A restart of the starting rotation is needed to put the Minnesota twins back in conflict

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Throughout this offseason, I will be reviewing the current situation of the 30 clubs in the MLB, in reverse order of their ranking at the end of my year 2021. ranking of real talents by team. Today we continue with the # 18 Minnesota Twins.

18. Minnesota Twins

Actual record = 73-89, Projected record = 77-85

O Rtg. = 106.7 (9th), P Rtg. = 110.1 (25th), D Rtg. = 100.8 (20th); 21 ASB = 18th, 2020 = 11th

The Minnesota Twins were one of the most disappointing clubs in baseball of 2021. After back-to-back AL Central * titles with winning percentages of 0.600 or better in 2019-20, they have sunk all the way to the bottom. a mediocre division, thanks in large part to a complete pitch collapse.

(* Editorial comment: They’ve been swept in their first rounds both times. They have now been swept away in six straight playoffs since 2006, and are 3-25 in the playoffs since winning the World Series in 1991 . Unreal.)

Now this incarnation of the Twins has been all about the offensive thunder of the jump, but at the start of last season they looked set to be pretty much in the league average when it comes to pitching. After all, Kenta Maeda was one of AL’s top starters in the shortened COVID-19 2020 season, and at 27, Jose Berrios, as usual, was expected to be on the cusp of a campaign. revolutionary.

It didn’t quite work that way. Maeda was better than his traditional numbers, but was limited to 106 mid-range 1/3 league numbers before undergoing Tommy John surgery that will cost him much of 2022. Berrios was … well, Berrios. Clearly better than the league average, but still makes you want more. The Twins took a look at the lay of the land, rightly realized they weren’t contenders, and ceded their final year of control of Berrios to the Blue Jays (who then signed him for seven years and 131 million. dollars) for two top prospects: CF Austin Martin and RHP Simeon Woods-Richardson. More information on them and an even bigger business acquisition later.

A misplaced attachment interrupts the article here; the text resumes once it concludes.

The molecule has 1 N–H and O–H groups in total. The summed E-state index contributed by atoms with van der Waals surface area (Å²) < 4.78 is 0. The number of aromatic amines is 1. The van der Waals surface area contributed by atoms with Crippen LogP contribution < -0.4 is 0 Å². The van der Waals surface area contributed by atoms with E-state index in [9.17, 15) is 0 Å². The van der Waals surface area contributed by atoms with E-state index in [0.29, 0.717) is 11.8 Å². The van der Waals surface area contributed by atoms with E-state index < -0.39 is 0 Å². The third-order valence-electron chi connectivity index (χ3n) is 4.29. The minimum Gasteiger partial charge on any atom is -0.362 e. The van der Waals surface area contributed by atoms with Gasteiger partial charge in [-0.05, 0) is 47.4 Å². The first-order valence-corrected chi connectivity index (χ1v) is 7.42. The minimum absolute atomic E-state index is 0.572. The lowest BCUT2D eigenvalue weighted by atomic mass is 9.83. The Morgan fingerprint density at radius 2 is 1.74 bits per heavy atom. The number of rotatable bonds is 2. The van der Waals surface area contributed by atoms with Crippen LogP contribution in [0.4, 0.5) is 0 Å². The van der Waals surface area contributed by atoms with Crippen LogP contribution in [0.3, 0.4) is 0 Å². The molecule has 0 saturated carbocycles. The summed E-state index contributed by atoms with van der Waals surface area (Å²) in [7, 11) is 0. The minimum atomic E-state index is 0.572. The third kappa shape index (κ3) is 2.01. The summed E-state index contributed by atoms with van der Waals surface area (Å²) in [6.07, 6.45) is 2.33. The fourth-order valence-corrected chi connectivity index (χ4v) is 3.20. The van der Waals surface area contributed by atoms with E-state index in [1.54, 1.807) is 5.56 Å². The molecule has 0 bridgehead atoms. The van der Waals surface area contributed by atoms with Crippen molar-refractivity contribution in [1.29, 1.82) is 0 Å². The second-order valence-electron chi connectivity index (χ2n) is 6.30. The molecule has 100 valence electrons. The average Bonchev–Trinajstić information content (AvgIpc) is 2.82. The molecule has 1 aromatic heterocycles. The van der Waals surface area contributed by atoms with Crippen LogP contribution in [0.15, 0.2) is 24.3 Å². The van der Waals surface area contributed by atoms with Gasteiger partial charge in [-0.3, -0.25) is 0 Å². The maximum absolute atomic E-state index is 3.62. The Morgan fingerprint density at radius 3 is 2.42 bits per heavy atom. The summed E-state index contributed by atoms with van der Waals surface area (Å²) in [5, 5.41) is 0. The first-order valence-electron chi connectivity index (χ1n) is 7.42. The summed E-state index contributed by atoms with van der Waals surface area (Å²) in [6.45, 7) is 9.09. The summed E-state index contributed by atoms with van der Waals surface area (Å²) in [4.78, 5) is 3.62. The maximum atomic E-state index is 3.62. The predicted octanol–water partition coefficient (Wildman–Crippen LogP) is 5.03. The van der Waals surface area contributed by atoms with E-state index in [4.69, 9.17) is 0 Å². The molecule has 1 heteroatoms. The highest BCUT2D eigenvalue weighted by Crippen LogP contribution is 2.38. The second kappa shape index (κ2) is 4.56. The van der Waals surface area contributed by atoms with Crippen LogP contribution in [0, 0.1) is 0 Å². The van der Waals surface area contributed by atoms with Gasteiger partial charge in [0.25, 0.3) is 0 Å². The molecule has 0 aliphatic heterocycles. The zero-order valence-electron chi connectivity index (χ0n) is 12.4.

Behind those two (and their 228 cumulative innings pitched), things were a little different. Current free agent Michael Pineda was far worse than his traditional numbers. He’s been a poor contact manager for most of his career, and 2021 was no exception. And now that his once high K-rate has returned to the peloton, that strong contact has become more of an issue. His 22.2 percent line rate and 96.5 mph line average and 90.2 mph overall average exit speed allowed were all significantly below the league average. His adjusted contact score of 113 corresponds to a “Tru” ERA of 109 (100 is the league average, the lower the better).

Leading up to the season, the Twins completed their rotation with provisional free agents JA Happ and Matt Shoemaker. These movements, shall we say, have not worked so well. They posted ERAs of 6.77 and 8.06 in Minnesota, and while I suggest none of them were as bad as these numbers, I would also suggest that it is nearly impossible to be so Wrong. They weren’t good signings.

Then there are the kids who were thrown into the fray by those injuries, trades, and poor performance. Bailey Ober is the good news. Ober walks no one, runs a league average K rate, and handles contact authority quite well. This is the good news. The bad news? An extremely high flyball rate (41.2%) which is accompanied by an average pop up rate (4.6%). Even with his strong management of authority, his adjusted contact score of 124 is poor early on for Robbie Ray and makes him the overall league average (103 “Tru” ERA-) despite his garish K / BB profile. Ober has potential, but has work to do.